It’s a question worth asking; who dreams up the acronyms used to label people, and do they consult the people they are labelling?
Case in point, former cabinet minister Priti Patel told BBC Radio Kent that she has warned colleagues not to “label me as BME”. She says that she finds the acronym for Black and Minority Ethnic (people) “patronising” and “insulting”. The Conservative MP for Witham said she wanted to encourage more people from Indian backgrounds to get involved in politics, but that it would be a “regressive step” for any political party or government to put people in posts “just because they are women or because they represent a minority group”.
“I don’t like the labelling of people.” she explained “I don’t like the term BME. I’m British first and foremost, because I was born in Britain. I challenge all my colleagues in the Conservative Party and in Westminster: Don’t label me as a BME. I’ve said that to people in the cabinet. I’ve said that to civil servants. I think it’s patronising and insulting.”
Ms Patel said the term was “totally unhelpful because we are people and everybody wants to be recognised for their individual merits”.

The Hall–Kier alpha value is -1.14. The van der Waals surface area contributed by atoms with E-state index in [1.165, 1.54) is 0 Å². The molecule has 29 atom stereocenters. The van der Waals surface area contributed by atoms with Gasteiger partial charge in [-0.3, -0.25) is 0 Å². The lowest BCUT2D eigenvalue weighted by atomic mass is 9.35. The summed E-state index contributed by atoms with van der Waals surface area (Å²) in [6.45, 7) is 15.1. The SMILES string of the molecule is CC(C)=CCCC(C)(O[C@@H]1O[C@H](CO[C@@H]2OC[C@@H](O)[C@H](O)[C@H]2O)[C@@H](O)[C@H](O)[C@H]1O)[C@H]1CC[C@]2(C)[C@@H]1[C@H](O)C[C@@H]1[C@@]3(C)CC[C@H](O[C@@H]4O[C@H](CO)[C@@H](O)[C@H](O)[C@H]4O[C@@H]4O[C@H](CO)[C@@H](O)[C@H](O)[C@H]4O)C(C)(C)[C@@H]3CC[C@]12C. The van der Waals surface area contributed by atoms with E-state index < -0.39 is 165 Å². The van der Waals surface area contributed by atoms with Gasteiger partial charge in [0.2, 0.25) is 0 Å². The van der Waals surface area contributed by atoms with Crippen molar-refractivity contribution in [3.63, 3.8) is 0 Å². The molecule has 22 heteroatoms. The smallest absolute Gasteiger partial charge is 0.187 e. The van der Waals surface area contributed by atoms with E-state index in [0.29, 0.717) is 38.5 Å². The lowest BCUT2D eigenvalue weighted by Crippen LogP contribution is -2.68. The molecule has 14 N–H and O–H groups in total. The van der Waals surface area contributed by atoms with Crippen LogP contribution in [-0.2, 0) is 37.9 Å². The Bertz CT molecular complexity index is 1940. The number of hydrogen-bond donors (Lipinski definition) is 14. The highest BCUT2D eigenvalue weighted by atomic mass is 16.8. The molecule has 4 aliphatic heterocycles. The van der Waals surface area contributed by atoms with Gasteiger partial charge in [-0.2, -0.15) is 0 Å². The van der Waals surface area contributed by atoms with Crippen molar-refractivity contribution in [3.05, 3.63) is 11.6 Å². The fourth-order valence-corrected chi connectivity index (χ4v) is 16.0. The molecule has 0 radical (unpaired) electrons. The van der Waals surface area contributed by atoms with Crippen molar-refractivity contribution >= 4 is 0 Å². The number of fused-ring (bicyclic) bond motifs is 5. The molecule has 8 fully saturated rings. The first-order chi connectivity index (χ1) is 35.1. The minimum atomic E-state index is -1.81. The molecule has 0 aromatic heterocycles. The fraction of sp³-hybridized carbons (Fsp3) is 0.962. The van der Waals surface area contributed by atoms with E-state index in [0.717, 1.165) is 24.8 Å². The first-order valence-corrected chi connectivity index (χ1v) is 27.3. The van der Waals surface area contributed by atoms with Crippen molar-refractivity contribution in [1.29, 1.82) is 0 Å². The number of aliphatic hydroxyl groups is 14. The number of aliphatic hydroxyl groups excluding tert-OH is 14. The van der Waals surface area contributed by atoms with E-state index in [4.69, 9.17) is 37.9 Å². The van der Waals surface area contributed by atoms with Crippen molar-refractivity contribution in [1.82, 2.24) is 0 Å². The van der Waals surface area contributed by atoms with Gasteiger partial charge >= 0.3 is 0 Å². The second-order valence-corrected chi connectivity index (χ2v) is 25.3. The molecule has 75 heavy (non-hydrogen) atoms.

We’ve long been of the opinion that many labels are created and used by people who want to emphasise cultural, racial, sexual and religious differences between people. There are plenty of politicians who have based their careers on talking up cultural differences, and many more whose jobs rely on the existence and ‘differentness’ of groups in our society.
Ms Patel is British, a person or a woman; take your pick. Referring to her as BME comes across as racist and derogatory, as if she can only be referred to on the basis of the colour of her skin.
It’s no longer enough for us all to be people; we also need an acronym to allow politicians to classify, stereotype, condemn or patronise us.